In addition, the Letter from the Executive Director dated 25 February 2021 concerning the OIG report states that “The Global Fund worked closely with the respective national programs and partners in the countries affected to weigh the risks and benefits of using the nets. Many national programs decided to distribute the nets to ensure populations at risk were protected.  …. We take some reassurance in the fact that the type of quality failings seen mean that the families still benefited from significant levels of protection from these nets.”  The Letter goes on: “The Secretariat has also selected a panel of suppliers to undertake quality assurance, quality control and risk management services, and is revising its operational guidelines for pre-shipment inspection, sampling and testing”.


The salutary lesson of this case is that the sub-standard LLINs could – and should – have been identified much earlier on; hence Global Fund procurement quality control mechanisms must be strengthened and applied consistently. Even so, a significant omission in the OIG report is mention of how the deficient LLINs may have affected implementation of malaria programs and the potential health impact – and that is even more difficult to place a value on. That is all the more surprising because it was the impact of low standard nets on malaria programs that really initiated the investigation; yet that impact appears to have been ignored or sidelined.

An Aidspan source had raised the subject in October 2019, stating that communities in several countries had complained that some (but not all) the mosquito nets received during nets campaigns in the then current cycle and the previous one were not of the same quality as those received in 2010-2012. The quality issue was both in terms of touch and feel (less solid) and in terms of the dosage of insecticide.  The source quoted a user who had said: “before we couldn’t hear or see any mosquitoes at all in the room when the nets were out: now we hear them inside.” The source wanted to know if others had heard of similar complaints from communities about LLIN quality.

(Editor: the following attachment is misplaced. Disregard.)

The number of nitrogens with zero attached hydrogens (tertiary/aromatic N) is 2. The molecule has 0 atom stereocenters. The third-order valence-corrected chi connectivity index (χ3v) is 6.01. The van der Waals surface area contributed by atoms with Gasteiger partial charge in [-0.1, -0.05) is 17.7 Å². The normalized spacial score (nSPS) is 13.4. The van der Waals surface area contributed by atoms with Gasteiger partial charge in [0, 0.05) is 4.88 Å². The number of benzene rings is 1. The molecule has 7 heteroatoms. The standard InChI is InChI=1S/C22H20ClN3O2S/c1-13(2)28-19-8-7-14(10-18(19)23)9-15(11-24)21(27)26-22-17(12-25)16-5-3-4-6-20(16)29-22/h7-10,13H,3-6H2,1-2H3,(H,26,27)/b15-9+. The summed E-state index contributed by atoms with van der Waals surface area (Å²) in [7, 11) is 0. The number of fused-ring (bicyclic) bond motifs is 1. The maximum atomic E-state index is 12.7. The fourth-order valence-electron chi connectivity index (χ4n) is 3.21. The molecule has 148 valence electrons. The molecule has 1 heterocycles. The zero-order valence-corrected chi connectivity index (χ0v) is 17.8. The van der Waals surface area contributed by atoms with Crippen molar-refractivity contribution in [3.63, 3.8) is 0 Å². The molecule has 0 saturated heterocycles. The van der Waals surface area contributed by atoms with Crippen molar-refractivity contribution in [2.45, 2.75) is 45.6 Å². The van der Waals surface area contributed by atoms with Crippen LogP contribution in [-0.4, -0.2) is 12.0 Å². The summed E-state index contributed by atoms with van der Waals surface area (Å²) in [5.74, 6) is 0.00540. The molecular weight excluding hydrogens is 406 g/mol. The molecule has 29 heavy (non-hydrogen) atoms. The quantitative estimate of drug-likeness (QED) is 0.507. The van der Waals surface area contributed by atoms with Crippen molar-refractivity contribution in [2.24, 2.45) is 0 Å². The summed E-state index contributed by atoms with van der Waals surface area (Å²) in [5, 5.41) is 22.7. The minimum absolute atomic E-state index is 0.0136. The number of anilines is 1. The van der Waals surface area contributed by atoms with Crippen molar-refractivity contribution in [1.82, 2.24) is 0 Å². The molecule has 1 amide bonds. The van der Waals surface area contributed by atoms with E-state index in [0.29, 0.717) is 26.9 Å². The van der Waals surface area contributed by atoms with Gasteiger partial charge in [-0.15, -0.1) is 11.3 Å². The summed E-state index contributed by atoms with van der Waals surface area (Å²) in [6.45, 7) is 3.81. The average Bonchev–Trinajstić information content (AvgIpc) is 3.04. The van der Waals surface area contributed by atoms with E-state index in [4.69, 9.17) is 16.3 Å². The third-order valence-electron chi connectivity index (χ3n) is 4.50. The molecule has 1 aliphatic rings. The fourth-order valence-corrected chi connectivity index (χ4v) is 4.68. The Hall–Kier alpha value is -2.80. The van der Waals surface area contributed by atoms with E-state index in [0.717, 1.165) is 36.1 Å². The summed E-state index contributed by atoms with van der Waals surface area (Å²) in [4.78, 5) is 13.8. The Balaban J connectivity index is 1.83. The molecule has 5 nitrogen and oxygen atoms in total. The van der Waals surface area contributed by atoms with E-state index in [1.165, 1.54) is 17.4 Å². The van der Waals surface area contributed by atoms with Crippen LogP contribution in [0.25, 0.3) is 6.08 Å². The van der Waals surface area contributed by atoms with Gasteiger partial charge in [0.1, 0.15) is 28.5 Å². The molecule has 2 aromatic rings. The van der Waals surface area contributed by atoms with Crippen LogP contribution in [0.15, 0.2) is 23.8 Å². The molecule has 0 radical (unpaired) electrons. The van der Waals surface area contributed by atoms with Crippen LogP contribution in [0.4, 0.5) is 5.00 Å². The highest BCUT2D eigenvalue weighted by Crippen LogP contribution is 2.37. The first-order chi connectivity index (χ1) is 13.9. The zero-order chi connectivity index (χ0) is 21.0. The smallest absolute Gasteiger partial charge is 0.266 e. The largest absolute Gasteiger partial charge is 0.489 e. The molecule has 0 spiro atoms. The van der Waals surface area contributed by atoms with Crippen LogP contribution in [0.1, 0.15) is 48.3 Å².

A theory put forward at the time by the source was that 60 million nets which had been “in quarantine” were finally used and given to communities anyway: ” that is 120-180 million people covered by those low standard nets; perhaps it is why some communities are now complaining.”

The source had suggested that the issue be raised with the OIG who should: (a) conduct an investigation into whether the nets “in quarantine” had finally been distributed to communities in countries and why? (b) examine and report on the quality check of nets distributed (countries’ reports vs Geneva reports); (c) look into why companies who are found guilty of cheating on net dosage are able to change their name, pre- qualify again by WHO, and be used again by some partners and in tenders, when such companies who are caught should be blacklisted for life; and (d) investigate what had happened in the communities where the deficient nets had been sent. These communities were in: Afghanistan, Angola, Benin, Cameroon, DRC, Ghana, Guinea, Kenya, Madagascar, Malawi, Mali, Mozambique, Myanmar, Niger, Nigeria, Pakistan, Philippines, Rwanda, Somalia, South Sudan, Sudan, Togo, and Zambia. The source had also noted that malaria cases had risen almost everywhere since 2015 and that the low standard nets were damaging progress made in getting people to use nets and reduce malaria cases and deaths.

We shall await with interest to learn of the outcome of the follow-up actions that have been agreed.


*Oliver Campbell White is a UK-qualified accountant who has worked as a management consultant in international development for over 40 years.  He has undertaken assignments in more than 50 countries for, among others, AfDB, DFID, European Commission, Global Fund, UNDP, UNHCR, USAID, WHO and the World Bank.